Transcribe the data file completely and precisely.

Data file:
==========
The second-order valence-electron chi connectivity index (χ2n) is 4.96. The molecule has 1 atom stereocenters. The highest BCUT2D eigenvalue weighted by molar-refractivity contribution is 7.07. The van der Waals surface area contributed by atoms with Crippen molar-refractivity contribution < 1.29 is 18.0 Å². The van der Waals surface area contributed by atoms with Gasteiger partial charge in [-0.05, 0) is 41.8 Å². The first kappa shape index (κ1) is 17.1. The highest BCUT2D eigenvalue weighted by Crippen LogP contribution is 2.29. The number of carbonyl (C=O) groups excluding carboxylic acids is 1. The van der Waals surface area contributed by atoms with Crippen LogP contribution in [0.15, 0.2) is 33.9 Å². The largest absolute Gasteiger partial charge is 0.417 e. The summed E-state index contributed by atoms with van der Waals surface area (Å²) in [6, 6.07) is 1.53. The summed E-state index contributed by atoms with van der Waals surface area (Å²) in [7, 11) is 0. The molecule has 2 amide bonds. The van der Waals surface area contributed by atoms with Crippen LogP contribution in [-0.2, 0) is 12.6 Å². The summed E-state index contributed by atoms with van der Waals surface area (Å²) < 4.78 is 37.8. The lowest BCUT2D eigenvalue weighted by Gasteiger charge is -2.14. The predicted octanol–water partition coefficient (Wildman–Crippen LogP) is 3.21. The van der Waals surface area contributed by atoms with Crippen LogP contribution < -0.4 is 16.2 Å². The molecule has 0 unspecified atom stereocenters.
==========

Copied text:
The second-order valence-electron chi connectivity index (χ2n) is 4.96. The molecule has 1 atom stereocenters. The highest BCUT2D eigenvalue weighted by molar-refractivity contribution is 7.07. The van der Waals surface area contributed by atoms with Crippen molar-refractivity contribution < 1.29 is 18.0 Å². The van der Waals surface area contributed by atoms with Gasteiger partial charge in [-0.05, 0) is 41.8 Å². The first kappa shape index (κ1) is 17.1. The highest BCUT2D eigenvalue weighted by Crippen LogP contribution is 2.29. The number of carbonyl (C=O) groups excluding carboxylic acids is 1. The van der Waals surface area contributed by atoms with Crippen LogP contribution in [0.15, 0.2) is 33.9 Å². The largest absolute Gasteiger partial charge is 0.417 e. The summed E-state index contributed by atoms with van der Waals surface area (Å²) in [6, 6.07) is 1.53. The summed E-state index contributed by atoms with van der Waals surface area (Å²) in [7, 11) is 0. The molecule has 2 amide bonds. The van der Waals surface area contributed by atoms with Crippen LogP contribution in [-0.2, 0) is 12.6 Å². The summed E-state index contributed by atoms with van der Waals surface area (Å²) < 4.78 is 37.8. The lowest BCUT2D eigenvalue weighted by Gasteiger charge is -2.14. The predicted octanol–water partition coefficient (Wildman–Crippen LogP) is 3.21. The van der Waals surface area contributed by atoms with Crippen LogP contribution < -0.4 is 16.2 Å². The molecule has 0 unspecified atom stereocenters.